The 1982 South African Grand Prix was a highly contentious race and it very nearly didn’t take place, the entire field of drivers commandeered a bus and left the circuit in the days leading up to the race, protesting the plans by FISA (The Fédération Internationale du Sport Automobile) to change the terms of the driver’s super licenses so that they would be forced to stay with a team for a minimum of 3 years, they would be banned from criticising FISA and they’d have to disclose all of their personal financial details.

The strike was led by Niki Lauda and Didier Pironi, the two men scored a resounding victory over the FISA management and the race went ahead as planned – much to the relief of the fans around the world. It was also to be Lauda’s first race back after his retirement and he was to line up on the grid in the new McLaren MP4/1 – the first Formula 1 car to make use of a carbon fibre composite monocoque – a design now used in all forms of high-speed open-wheel racing.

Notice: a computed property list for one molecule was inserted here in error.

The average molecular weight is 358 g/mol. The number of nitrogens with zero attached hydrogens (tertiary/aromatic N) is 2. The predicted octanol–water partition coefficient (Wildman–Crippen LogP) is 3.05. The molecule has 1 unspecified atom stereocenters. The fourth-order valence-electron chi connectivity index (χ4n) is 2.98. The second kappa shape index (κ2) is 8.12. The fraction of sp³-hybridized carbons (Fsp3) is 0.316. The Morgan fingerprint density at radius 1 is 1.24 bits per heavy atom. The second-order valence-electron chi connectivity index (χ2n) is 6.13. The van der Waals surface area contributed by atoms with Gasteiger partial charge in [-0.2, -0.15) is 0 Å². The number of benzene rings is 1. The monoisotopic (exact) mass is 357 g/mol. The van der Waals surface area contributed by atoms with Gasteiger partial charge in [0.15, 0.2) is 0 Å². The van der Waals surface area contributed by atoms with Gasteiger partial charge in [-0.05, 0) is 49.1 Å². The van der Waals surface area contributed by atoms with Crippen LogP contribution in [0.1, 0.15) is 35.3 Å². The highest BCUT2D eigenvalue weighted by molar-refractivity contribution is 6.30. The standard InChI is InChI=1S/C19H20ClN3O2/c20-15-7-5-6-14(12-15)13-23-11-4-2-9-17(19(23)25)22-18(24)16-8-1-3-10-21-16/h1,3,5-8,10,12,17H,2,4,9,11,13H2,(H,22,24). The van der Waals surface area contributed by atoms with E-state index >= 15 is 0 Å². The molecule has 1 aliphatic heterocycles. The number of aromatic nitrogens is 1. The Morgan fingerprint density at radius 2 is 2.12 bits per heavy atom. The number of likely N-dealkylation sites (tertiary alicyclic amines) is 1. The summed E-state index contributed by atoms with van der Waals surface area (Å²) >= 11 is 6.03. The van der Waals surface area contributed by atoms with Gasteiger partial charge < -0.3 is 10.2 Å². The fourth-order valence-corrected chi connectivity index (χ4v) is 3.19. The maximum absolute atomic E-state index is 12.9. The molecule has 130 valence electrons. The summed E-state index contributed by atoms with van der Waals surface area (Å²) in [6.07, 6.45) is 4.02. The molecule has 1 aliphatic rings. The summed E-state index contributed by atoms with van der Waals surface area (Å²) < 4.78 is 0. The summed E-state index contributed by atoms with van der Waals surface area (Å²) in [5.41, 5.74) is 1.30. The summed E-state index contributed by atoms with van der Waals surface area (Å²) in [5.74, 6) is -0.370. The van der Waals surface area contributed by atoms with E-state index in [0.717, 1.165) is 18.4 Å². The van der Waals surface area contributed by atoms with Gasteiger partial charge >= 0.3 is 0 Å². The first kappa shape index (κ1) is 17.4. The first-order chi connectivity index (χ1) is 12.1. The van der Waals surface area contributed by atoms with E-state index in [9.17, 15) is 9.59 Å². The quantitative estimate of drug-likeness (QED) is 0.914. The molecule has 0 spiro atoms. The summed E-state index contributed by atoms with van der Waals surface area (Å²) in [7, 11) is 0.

All in all, it’s a fascinating little piece of F1 history and is well worth watching – even for a casual fan.

Founder & Senior Editor Silodrome

Ben Branch has had his work featured on CNN, Popular Mechanics, the official Smithsonian Magazine, Road & Track Magazine, the official Pinterest blog, the official eBay Motors blog, BuzzFeed, and many more.

Silodrome was founded by Ben back in 2010, in the years since the site has grown to become a world leader in the alternative and vintage motoring sector, with millions of readers around the world and hundreds of thousands of followers on social media.

Published by Ben Branch -